14. Hi im 25. I think i also suffer from this damn condition and have had it all my life, constantly being told to do things quicker. It takes me much longer to do things than anyone else. I got checked out for learning difficulties in university and my results suggested i may suffer from cognitive dyspraxia and until now i realize its much more than that. SCT describes my problems to a T. I only get half way through my exams (50-60%) and score 45-50%, which makes my grades suffer significantly. The thing is im in know way lacking intelligence. I only got through to university by acing my course work getting 55-80% on the written assignements. Thats because i had weeks to do the work! so i had time on my side. I hope this encourages people with this problem to not give up on education. There is ways round it. You can get extra time in exams if you qualify with learning disabilities. Unfortunatelly though i dont think enough is known about this condition. I find small breaks make a difference and help concentration wen it slows down. What i want to know is. Is there any medications that can help me with this problem? I feel as clever as i am it holds me back and stops me from being the best i can be and it greatly effects my confidence.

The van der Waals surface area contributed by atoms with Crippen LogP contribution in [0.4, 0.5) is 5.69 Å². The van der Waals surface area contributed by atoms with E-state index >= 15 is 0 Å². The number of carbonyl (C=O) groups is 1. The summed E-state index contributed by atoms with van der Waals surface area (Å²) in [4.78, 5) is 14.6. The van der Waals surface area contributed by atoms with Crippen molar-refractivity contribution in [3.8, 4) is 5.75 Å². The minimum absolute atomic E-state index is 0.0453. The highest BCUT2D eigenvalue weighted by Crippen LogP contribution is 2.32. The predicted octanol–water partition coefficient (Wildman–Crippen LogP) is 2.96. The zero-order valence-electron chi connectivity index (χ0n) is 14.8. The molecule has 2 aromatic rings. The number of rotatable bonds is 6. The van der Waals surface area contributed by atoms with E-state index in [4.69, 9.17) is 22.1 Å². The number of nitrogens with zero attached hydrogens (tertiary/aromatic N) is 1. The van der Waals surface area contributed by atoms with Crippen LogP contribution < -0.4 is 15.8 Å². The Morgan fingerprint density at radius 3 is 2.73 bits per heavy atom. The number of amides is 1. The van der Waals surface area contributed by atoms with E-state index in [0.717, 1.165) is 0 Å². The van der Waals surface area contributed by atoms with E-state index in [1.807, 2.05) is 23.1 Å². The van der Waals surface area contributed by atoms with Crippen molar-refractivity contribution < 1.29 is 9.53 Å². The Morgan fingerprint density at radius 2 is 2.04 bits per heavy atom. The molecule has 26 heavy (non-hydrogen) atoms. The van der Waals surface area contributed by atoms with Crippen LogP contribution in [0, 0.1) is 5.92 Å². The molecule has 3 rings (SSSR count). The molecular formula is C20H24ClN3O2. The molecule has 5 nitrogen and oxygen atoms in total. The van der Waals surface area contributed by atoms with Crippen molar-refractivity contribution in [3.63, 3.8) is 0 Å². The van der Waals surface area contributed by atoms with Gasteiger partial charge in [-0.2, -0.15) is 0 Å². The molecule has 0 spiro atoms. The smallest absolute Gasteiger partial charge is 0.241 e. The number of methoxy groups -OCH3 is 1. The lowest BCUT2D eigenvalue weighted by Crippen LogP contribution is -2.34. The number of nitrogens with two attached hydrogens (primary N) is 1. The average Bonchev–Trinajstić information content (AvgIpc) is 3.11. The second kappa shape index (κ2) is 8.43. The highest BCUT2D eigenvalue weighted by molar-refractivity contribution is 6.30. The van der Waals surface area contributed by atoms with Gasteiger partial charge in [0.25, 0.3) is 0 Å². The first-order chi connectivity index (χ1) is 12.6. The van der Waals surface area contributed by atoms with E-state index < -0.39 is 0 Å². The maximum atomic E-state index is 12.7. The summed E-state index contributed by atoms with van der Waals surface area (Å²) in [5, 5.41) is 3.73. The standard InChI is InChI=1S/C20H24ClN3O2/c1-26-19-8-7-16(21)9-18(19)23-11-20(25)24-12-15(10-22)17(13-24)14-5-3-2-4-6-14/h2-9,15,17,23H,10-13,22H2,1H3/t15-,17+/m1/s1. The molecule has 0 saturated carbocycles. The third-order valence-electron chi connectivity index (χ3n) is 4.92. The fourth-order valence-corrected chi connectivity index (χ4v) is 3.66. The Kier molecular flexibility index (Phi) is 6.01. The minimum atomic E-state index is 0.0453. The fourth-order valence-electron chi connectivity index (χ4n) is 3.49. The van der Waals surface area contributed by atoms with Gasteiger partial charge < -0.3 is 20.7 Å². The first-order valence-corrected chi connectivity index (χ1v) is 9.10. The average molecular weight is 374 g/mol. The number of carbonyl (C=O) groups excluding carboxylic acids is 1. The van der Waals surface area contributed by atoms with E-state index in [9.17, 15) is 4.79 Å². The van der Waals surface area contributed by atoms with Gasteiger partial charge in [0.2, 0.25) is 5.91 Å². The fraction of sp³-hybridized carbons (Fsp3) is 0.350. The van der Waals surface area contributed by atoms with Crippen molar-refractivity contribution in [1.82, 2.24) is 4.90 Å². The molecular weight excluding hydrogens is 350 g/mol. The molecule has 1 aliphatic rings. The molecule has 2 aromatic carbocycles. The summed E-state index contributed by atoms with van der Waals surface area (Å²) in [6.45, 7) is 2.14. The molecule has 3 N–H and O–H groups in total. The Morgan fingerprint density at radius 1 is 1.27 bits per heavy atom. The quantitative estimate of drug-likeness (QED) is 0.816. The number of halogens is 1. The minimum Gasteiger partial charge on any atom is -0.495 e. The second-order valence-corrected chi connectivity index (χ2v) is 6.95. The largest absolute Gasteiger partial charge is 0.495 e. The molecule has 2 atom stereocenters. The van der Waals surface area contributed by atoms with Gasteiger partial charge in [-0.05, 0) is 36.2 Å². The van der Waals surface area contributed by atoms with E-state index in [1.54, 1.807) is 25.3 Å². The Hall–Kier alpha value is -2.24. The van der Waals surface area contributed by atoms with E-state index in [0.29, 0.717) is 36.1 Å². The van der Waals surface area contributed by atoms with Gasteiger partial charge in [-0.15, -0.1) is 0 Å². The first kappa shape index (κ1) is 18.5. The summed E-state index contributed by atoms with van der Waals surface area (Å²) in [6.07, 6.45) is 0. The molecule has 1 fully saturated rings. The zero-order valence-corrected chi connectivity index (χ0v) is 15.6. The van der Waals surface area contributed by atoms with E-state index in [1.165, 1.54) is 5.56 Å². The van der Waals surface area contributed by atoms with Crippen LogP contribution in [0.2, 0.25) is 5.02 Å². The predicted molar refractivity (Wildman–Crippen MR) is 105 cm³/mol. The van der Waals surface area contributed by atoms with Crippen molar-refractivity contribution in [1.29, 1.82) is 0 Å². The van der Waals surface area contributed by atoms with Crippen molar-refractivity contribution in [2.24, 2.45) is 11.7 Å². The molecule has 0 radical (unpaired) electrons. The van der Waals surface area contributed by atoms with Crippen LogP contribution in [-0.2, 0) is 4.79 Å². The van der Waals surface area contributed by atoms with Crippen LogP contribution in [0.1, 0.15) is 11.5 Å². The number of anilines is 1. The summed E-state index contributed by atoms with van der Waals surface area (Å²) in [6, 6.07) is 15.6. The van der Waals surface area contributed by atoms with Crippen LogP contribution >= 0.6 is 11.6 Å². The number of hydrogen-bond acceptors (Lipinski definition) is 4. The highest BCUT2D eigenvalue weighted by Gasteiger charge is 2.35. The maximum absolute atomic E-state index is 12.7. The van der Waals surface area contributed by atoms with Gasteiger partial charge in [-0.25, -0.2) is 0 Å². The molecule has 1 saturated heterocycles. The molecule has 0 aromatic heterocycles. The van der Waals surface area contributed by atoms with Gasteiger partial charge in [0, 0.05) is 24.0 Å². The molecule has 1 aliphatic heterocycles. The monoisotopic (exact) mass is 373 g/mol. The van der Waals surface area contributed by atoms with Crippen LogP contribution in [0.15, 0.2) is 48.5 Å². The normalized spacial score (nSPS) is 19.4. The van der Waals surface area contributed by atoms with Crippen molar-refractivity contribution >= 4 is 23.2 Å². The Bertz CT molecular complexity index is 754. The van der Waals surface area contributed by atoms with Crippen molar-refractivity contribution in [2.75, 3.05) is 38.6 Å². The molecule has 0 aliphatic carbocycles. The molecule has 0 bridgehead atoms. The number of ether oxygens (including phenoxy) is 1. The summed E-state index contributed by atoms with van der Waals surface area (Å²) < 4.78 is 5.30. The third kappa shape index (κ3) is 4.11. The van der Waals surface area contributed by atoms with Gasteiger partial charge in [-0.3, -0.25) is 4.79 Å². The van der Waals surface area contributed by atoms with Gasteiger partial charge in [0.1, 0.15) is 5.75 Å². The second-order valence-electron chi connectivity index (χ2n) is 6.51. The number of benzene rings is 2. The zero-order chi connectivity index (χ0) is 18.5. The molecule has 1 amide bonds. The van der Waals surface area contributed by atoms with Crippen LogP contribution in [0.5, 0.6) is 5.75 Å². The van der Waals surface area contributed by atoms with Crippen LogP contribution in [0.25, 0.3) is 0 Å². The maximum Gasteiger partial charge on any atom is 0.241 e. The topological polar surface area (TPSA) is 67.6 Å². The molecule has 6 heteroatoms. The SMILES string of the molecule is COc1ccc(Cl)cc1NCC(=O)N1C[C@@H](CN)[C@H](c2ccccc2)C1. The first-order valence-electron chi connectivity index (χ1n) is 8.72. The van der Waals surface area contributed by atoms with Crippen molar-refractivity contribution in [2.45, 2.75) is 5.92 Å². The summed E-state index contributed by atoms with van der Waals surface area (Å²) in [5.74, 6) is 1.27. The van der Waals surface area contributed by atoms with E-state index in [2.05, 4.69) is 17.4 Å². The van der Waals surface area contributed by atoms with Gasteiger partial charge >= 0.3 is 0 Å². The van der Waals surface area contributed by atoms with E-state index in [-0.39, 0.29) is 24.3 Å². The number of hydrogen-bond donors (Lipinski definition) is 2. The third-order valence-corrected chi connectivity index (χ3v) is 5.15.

15. I’ve only just heard of sluggish cognitive tempo while googling. I’ve struggled with attention, memory, motivation, and goal planning all my life. I don’t retain anything I read or watch in film. I isolate a lot socially, though when I do get out, people find me to be charming, humorous, adept with language and colorful self-expression. I have trouble recognizing faces. I have good art and design ability and zero self-confidence. I’ve bombed out at most every job, taking too long to learn or not managing boredom and anxiety. I managed to get a masters degree from Smith College, but had no passion for social work. I’m on disability due to these cognitive problems, and accompanying depression and anxiety. This leads to more isolation. I can’t figure out what career shift I could make. I can’t figure out and follow through on steps to other goals like teaching and selling in art/craft directions. I just go in repetitive circles in my thinking, getting inspired, thinking of the small steps to take, then losing any belief in the idea. Stimulants, anti-depressants, I’ve tried them all. Therapy has not helped with this. I don’t need more insight. I wouldn’t wish these problems on anyone, but it’s good to know that I’m not the only one.